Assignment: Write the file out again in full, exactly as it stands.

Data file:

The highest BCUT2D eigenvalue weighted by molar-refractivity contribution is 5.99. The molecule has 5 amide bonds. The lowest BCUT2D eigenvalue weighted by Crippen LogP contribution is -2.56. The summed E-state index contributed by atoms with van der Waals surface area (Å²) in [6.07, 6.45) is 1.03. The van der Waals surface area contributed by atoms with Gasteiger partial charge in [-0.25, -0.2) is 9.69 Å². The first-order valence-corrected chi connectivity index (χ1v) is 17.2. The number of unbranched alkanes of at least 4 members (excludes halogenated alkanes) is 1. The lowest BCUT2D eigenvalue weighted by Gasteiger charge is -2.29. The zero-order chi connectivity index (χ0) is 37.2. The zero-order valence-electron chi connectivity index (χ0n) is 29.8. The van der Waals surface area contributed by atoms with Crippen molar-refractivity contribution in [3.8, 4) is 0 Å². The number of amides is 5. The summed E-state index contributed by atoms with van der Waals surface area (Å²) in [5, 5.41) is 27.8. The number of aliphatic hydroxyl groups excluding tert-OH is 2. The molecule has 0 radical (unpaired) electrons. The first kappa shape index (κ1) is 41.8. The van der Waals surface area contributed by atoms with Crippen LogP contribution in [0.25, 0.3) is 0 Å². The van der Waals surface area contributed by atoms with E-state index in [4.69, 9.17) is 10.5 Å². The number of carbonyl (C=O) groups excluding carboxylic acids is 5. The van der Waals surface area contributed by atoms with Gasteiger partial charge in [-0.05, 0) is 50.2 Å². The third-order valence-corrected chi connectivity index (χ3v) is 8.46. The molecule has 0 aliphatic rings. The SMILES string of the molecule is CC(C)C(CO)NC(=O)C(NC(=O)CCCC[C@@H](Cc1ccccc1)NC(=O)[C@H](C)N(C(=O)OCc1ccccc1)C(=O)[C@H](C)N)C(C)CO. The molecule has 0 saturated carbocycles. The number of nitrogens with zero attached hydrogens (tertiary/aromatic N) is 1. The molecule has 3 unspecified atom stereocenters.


The highest BCUT2D eigenvalue weighted by molar-refractivity contribution is 5.99. The molecule has 5 amide bonds. The lowest BCUT2D eigenvalue weighted by Crippen LogP contribution is -2.56. The summed E-state index contributed by atoms with van der Waals surface area (Å²) in [6.07, 6.45) is 1.03. The van der Waals surface area contributed by atoms with Gasteiger partial charge in [-0.25, -0.2) is 9.69 Å². The first-order valence-corrected chi connectivity index (χ1v) is 17.2. The number of unbranched alkanes of at least 4 members (excludes halogenated alkanes) is 1. The lowest BCUT2D eigenvalue weighted by Gasteiger charge is -2.29. The zero-order chi connectivity index (χ0) is 37.2. The zero-order valence-electron chi connectivity index (χ0n) is 29.8. The van der Waals surface area contributed by atoms with Crippen molar-refractivity contribution in [3.8, 4) is 0 Å². The number of amides is 5. The summed E-state index contributed by atoms with van der Waals surface area (Å²) in [5, 5.41) is 27.8. The number of aliphatic hydroxyl groups excluding tert-OH is 2. The molecule has 0 radical (unpaired) electrons. The first kappa shape index (κ1) is 41.8. The van der Waals surface area contributed by atoms with Crippen LogP contribution in [0.25, 0.3) is 0 Å². The van der Waals surface area contributed by atoms with E-state index in [4.69, 9.17) is 10.5 Å². The number of carbonyl (C=O) groups excluding carboxylic acids is 5. The van der Waals surface area contributed by atoms with Gasteiger partial charge in [-0.05, 0) is 50.2 Å². The third-order valence-corrected chi connectivity index (χ3v) is 8.46. The molecule has 0 aliphatic rings. The SMILES string of the molecule is CC(C)C(CO)NC(=O)C(NC(=O)CCCC[C@@H](Cc1ccccc1)NC(=O)[C@H](C)N(C(=O)OCc1ccccc1)C(=O)[C@H](C)N)C(C)CO. The molecule has 0 saturated carbocycles. The number of nitrogens with zero attached hydrogens (tertiary/aromatic N) is 1. The molecule has 3 unspecified atom stereocenters.